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Issue #1508      6 July 2011

Culture & Life

Hardly figures of fun

Beauty, according to the popular saying, is in the eye of the beholder. So too is political interpretation. I remember an anti-Soviet Russian in Sydney once insisting on previewing a Soviet-made film of one of Chekhov’s plays because he feared that “Lenin might appear in it”. Which would have surprised the hell out of Chekhov!

Mikhail Afanasyevich Bulgakov.

Just as British (and Australian) royalists and anti-monarchists today have opposing views about the squandering of massive amounts of public money on keeping the British “Royal family” in the lap of luxury, so too left and right-wingers have contradictory reactions to the events and personalities of the October Revolution.

This is very evident in the case of the Soviet writer Bulgakov, whose political understanding of the Revolution was never particularly deep. His satirical play The White Guard, about Ukrainian counter-revolutionaries, was adapted from his own novel The End of The Turbins.

The Americans Sayers and Kahn, in their splendid book The Great Conspiracy Against Soviet Russia, summarise the historical background of both the novel and the play thus: “From the beginning of the Russian Revolution, the Ukraine with its rich wheat-lands and the Don Region with its immense coal and iron deposits had been the scene of savage conflict.

“Following the establishment of the Ukrainian Soviet Republic in December 1917, the Ukrainian anti-Soviet leader, General Simon Petlura [a character in Bulgakov’s play], had urged the German High Command to send troops into the Ukraine and help him overthrow the Soviet regime. WW1 was raging, and the Germans, with hungry eyes on the Ukraine’s vast food resources, needed no second invitation.

“Under the command of Field-Marshall Hermann von Eichhorn German troops swept into the Ukraine. Von Eichhorn himself had a considerable personal interest in the campaign: his wife was the Countess Durnovo, a wealthy Russian noblewoman who had been one of the largest landowners in the Ukraine.

“The Soviet forces were driven from Kiev and Kharkov, and a puppet ‘Independent Ukraine’, controlled by the German Army of Occupation, was formed with General Petlura at its head.

“Declaring his aim to be the establishment of ‘National Socialism’, Petlura instigated a series of bloody anti-Semitic pogroms throughout the Ukraine. Ruthless punitive measures were employed to suppress the revolutionary Ukrainian workers and peasants.”

But it was all to no avail: with great courage and bloody effort, the revolutionaries overcame the forces of the counter-revolutionary “Whites” and their foreign sponsors and allies. Bulgarkov’s play portrays the final days of a “White” family in Kiev as they await the arrival of the victorious Reds and the end of civilization as they know it.

For revolutionaries, the play is a pithy and witty depiction of the demoralisation and collapse of a decadent and moribund society, as a new society pounds on the door.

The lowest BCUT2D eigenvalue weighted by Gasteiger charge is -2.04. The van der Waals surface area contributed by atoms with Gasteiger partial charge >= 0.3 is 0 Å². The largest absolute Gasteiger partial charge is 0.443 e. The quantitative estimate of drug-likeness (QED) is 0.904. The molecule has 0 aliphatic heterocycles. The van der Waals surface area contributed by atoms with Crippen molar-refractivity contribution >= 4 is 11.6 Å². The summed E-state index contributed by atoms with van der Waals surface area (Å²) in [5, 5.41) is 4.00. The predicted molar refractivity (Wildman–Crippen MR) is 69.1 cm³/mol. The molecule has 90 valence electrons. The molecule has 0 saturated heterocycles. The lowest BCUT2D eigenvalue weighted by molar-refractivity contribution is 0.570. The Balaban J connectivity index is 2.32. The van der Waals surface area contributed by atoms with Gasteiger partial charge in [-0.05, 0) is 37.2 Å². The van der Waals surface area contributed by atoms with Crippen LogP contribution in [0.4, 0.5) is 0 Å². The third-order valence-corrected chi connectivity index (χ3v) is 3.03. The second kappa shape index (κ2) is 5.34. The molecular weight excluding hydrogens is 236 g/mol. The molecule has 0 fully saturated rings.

And there is ample scope for satire in the various types of opportunism, self-interest, greed and lust for power displayed by the various anti-Soviet forces assemble here.

For anti-Soviet folk, however, the Whites are the good guys and they sympathise with them. The play was recently revived with a stellar season at London’s Royal National Theatre, and this production (by Andrew Upton) has just been presented by the Sydney Theatre Company.

Needless to say, most reviewers in the bourgeois media, both here and in London, like Upton himself, favoured an anti-Soviet interpretation. No surprise there!

Polly Simons’ review for example said: “The novel-turned-play was one of Stalin’s favourites – he apparently saw it more than 15 times – but it beggars belief that, thinly disguised under a communist crust, he would miss the subversive heart that beats beneath.”

Yes, it does beggar belief, but I suppose any bourgeois newspaper critic would have to be smarter and more perceptive than a mere Josef Stalin, wouldn’t they?

Also like Andrew Upton, who may have good intentions but has little understanding, the bourgeois critics tend to see the play as a bit of giggle rather than a satire. One Sydney critic actually wrote that “Bulgakov’s mission seems to be largely to mock and discredit all sides of the conflicts he describes (the revolution and civil war)”, which is not very perceptive.

The same critic also commented that “Upton has arguably played it a little too much for outright comedy, as opposed to parody”. Parody!? Of what?

When the play was written, the Soviet audience at whom it was aimed knew exactly what the White Guards were. Embodying all the worst attributes of the Tsarist Black Hundreds gangs – anti-Semitism, contempt for ordinary people, especially workers and peasants, hatred of anything left-wing – White Guard became and remains a byword for brutal, vicious, sadistic savagery.

Throwing Bolshevik prisoners into the boilers of locomotives was just one of the ingenious forms of barbarism practiced by these champions of “civilized” society.

No wonder then that in last week’s Guardian, an article by John Foster reproduced from the US newspaper People’s World, reported on protests today in the Ukraine against what the Ukrainian Communist Party calls “the threat of nationalistic fascism, the attempt to link national sentiment to fascist and White Guard episodes in the country’s past”.

Fascism, and its White Guard variant, is unfortunately not something that has yet been consigned to the dustbin of history. It is still around, a very real and present danger.

Just compare the tactics of NATO in Libya today with Germany in the Ukraine in 1918.  

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